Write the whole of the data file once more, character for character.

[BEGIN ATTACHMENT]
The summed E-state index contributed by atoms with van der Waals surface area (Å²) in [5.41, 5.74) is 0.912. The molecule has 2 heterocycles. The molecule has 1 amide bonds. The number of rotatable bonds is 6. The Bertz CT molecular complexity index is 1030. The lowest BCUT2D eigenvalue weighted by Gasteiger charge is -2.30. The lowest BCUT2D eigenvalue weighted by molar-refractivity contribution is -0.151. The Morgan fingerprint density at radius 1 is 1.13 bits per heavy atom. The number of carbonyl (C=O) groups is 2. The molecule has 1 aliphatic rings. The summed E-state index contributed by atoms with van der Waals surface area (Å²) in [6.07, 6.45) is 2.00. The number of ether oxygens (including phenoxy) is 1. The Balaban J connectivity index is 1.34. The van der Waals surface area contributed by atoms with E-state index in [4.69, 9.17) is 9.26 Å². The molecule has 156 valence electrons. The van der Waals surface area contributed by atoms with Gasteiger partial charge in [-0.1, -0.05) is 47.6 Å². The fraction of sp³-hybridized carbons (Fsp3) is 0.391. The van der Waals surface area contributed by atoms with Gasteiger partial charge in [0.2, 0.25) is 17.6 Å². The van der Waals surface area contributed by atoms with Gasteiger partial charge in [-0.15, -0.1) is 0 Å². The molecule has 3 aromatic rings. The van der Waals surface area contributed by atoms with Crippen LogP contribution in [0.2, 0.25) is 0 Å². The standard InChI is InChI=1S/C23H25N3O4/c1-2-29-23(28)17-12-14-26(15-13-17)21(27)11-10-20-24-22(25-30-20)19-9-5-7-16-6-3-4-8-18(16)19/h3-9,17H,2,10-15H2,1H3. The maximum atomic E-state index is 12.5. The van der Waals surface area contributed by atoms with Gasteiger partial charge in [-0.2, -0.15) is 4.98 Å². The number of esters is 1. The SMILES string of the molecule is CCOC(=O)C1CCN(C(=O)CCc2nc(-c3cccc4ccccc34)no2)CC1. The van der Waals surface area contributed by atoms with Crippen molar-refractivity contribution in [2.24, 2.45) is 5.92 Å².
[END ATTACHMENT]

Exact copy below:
The summed E-state index contributed by atoms with van der Waals surface area (Å²) in [5.41, 5.74) is 0.912. The molecule has 2 heterocycles. The molecule has 1 amide bonds. The number of rotatable bonds is 6. The Bertz CT molecular complexity index is 1030. The lowest BCUT2D eigenvalue weighted by Gasteiger charge is -2.30. The lowest BCUT2D eigenvalue weighted by molar-refractivity contribution is -0.151. The Morgan fingerprint density at radius 1 is 1.13 bits per heavy atom. The number of carbonyl (C=O) groups is 2. The molecule has 1 aliphatic rings. The summed E-state index contributed by atoms with van der Waals surface area (Å²) in [6.07, 6.45) is 2.00. The number of ether oxygens (including phenoxy) is 1. The Balaban J connectivity index is 1.34. The van der Waals surface area contributed by atoms with E-state index in [4.69, 9.17) is 9.26 Å². The molecule has 156 valence electrons. The van der Waals surface area contributed by atoms with Gasteiger partial charge in [-0.1, -0.05) is 47.6 Å². The fraction of sp³-hybridized carbons (Fsp3) is 0.391. The van der Waals surface area contributed by atoms with Gasteiger partial charge in [0.2, 0.25) is 17.6 Å². The van der Waals surface area contributed by atoms with Gasteiger partial charge in [-0.15, -0.1) is 0 Å². The molecule has 3 aromatic rings. The van der Waals surface area contributed by atoms with Crippen LogP contribution in [0.2, 0.25) is 0 Å². The standard InChI is InChI=1S/C23H25N3O4/c1-2-29-23(28)17-12-14-26(15-13-17)21(27)11-10-20-24-22(25-30-20)19-9-5-7-16-6-3-4-8-18(16)19/h3-9,17H,2,10-15H2,1H3. The maximum atomic E-state index is 12.5. The van der Waals surface area contributed by atoms with Gasteiger partial charge in [-0.2, -0.15) is 4.98 Å². The number of esters is 1. The SMILES string of the molecule is CCOC(=O)C1CCN(C(=O)CCc2nc(-c3cccc4ccccc34)no2)CC1. The van der Waals surface area contributed by atoms with Crippen molar-refractivity contribution in [2.24, 2.45) is 5.92 Å².